'Totally shot' - Golding knocks JAMCOVID app as alleged second flaw discovered
Opposition Leader Mark Golding has declared that the credibility of the JAMCOVID portal is “now totally shot”.
The Opposition leader stopped short of calling for the plug to be pulled on the application even as the Government continues to defend its integrity.
His declaration comes hours after it had been revealed that another alleged security flaw associated with the JAMCOVID application has reportedly been uncovered just days after its developer, Amber Group, sought to reassure that the application is safe.
“Jamaica demands accountability,” Golding asserted.
He wants the Government to publish the engagement contract between it and Amber Group.
“Is there a US-dollar fee per user for this ‘free’ portal? And who owns the data?” Golding questioned.
TechCrunch, a United States-based newspaper, on Monday claimed that a researcher found that a file was left on the server which reportedly exposed passwords to access backend systems such as databases and mail servers which are connected to the JAMCOVID-19 application.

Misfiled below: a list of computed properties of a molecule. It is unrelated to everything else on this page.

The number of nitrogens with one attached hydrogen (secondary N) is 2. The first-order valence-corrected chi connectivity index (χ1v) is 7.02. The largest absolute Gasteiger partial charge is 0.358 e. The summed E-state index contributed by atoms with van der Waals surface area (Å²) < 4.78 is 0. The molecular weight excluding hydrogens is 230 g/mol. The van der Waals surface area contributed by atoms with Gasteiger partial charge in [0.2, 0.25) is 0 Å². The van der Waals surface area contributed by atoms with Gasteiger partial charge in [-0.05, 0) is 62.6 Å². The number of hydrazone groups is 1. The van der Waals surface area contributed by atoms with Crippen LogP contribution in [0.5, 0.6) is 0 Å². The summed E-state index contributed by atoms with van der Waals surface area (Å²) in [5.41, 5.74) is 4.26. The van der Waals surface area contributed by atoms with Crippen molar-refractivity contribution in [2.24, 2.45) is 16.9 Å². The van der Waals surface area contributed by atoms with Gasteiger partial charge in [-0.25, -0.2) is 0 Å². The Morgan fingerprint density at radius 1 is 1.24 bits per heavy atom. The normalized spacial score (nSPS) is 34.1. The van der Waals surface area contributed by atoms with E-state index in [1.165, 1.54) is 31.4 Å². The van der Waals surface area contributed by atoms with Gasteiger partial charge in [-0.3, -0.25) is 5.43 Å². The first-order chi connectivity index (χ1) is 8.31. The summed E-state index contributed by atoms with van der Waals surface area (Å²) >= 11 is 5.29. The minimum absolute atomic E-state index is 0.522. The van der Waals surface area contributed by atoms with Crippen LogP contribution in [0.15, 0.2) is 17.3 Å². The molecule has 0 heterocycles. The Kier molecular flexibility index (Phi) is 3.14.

The researcher was not named as there is now fear that the Jamaica Government could go after the whistleblowers exposing the security flaws.
It had been discovered that a server hosting aspects of the application was left unprotected and its content could be publicly accessed.
Last week, the Ministry of National Security, smarting from the embarrassing ordeal which had placed the spotlight on the security of the application, said it had opened a criminal probe into the matter although it has shed very little details on its ongoing investigation.
It is understood that Amber Group’s chief executive Dushyant Savadia was made aware of the second security flaw today and the issue was rectified shortly after.
Up to late last week, Savadia had strongly defended the integrity of the Amber Group and the application which was gifted to the Government.
“We are confident this was a completely isolated occurrence,” the group said in a statement to The Gleaner.
The new security flaw brings into question declarations last week by the firm Escala 24×7 inc that there was no current vulnerability with the JAMCOVID-19 application.
Savadia boasted in the statement to The Gleaner that an assessment done by a “leading” international cybersecurity provider indicated that “there are no further vulnerabilities” that could lead to a data breach or exposure.
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